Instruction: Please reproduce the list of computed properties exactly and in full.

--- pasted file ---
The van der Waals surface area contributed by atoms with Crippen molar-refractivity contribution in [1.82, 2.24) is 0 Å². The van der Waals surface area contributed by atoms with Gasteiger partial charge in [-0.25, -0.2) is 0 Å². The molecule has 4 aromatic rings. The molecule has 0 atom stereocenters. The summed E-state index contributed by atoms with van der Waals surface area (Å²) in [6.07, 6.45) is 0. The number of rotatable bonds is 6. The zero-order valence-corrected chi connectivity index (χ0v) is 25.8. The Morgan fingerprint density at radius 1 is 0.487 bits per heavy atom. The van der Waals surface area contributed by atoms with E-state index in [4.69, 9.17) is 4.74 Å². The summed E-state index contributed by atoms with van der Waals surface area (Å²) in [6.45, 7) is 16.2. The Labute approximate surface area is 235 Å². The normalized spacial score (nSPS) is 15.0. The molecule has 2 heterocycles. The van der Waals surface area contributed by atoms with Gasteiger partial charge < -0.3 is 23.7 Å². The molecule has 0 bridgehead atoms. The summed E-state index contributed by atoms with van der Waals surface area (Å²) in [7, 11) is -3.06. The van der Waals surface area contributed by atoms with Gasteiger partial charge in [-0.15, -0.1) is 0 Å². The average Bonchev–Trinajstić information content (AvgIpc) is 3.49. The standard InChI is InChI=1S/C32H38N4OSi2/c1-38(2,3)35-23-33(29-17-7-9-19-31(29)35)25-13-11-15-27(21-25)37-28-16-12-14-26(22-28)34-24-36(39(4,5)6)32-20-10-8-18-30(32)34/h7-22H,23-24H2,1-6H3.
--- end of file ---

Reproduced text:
The van der Waals surface area contributed by atoms with Crippen molar-refractivity contribution in [1.82, 2.24) is 0 Å². The van der Waals surface area contributed by atoms with Gasteiger partial charge in [-0.25, -0.2) is 0 Å². The molecule has 4 aromatic rings. The molecule has 0 atom stereocenters. The summed E-state index contributed by atoms with van der Waals surface area (Å²) in [6.07, 6.45) is 0. The number of rotatable bonds is 6. The zero-order valence-corrected chi connectivity index (χ0v) is 25.8. The Morgan fingerprint density at radius 1 is 0.487 bits per heavy atom. The van der Waals surface area contributed by atoms with E-state index in [4.69, 9.17) is 4.74 Å². The summed E-state index contributed by atoms with van der Waals surface area (Å²) in [6.45, 7) is 16.2. The Labute approximate surface area is 235 Å². The normalized spacial score (nSPS) is 15.0. The molecule has 2 heterocycles. The van der Waals surface area contributed by atoms with Gasteiger partial charge < -0.3 is 23.7 Å². The molecule has 0 bridgehead atoms. The summed E-state index contributed by atoms with van der Waals surface area (Å²) in [7, 11) is -3.06. The van der Waals surface area contributed by atoms with Gasteiger partial charge in [-0.15, -0.1) is 0 Å². The average Bonchev–Trinajstić information content (AvgIpc) is 3.49. The standard InChI is InChI=1S/C32H38N4OSi2/c1-38(2,3)35-23-33(29-17-7-9-19-31(29)35)25-13-11-15-27(21-25)37-28-16-12-14-26(22-28)34-24-36(39(4,5)6)32-20-10-8-18-30(32)34/h7-22H,23-24H2,1-6H3.